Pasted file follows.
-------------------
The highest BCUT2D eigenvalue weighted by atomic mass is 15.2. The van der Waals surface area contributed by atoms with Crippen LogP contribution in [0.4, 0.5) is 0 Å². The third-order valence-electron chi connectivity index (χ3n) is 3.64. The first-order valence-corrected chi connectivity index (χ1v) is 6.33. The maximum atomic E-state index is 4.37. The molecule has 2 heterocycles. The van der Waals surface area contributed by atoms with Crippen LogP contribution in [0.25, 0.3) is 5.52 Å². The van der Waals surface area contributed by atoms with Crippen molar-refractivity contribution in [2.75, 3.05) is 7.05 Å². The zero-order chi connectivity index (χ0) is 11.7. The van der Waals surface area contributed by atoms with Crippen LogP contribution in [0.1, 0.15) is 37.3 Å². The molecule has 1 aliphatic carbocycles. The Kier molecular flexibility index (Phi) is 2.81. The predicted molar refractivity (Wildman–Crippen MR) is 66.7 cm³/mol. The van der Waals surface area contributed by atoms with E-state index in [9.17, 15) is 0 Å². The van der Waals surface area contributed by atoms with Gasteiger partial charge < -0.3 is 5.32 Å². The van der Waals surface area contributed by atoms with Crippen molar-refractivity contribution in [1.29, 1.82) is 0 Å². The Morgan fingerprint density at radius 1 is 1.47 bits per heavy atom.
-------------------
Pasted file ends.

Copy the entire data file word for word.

The highest BCUT2D eigenvalue weighted by atomic mass is 15.2. The van der Waals surface area contributed by atoms with Crippen LogP contribution in [0.4, 0.5) is 0 Å². The third-order valence-electron chi connectivity index (χ3n) is 3.64. The first-order valence-corrected chi connectivity index (χ1v) is 6.33. The maximum atomic E-state index is 4.37. The molecule has 2 heterocycles. The van der Waals surface area contributed by atoms with Crippen LogP contribution in [0.25, 0.3) is 5.52 Å². The van der Waals surface area contributed by atoms with Crippen molar-refractivity contribution in [2.75, 3.05) is 7.05 Å². The zero-order chi connectivity index (χ0) is 11.7. The van der Waals surface area contributed by atoms with Crippen LogP contribution in [0.1, 0.15) is 37.3 Å². The molecule has 1 aliphatic carbocycles. The Kier molecular flexibility index (Phi) is 2.81. The predicted molar refractivity (Wildman–Crippen MR) is 66.7 cm³/mol. The van der Waals surface area contributed by atoms with E-state index in [9.17, 15) is 0 Å². The van der Waals surface area contributed by atoms with Gasteiger partial charge < -0.3 is 5.32 Å². The van der Waals surface area contributed by atoms with Crippen molar-refractivity contribution in [1.29, 1.82) is 0 Å². The Morgan fingerprint density at radius 1 is 1.47 bits per heavy atom.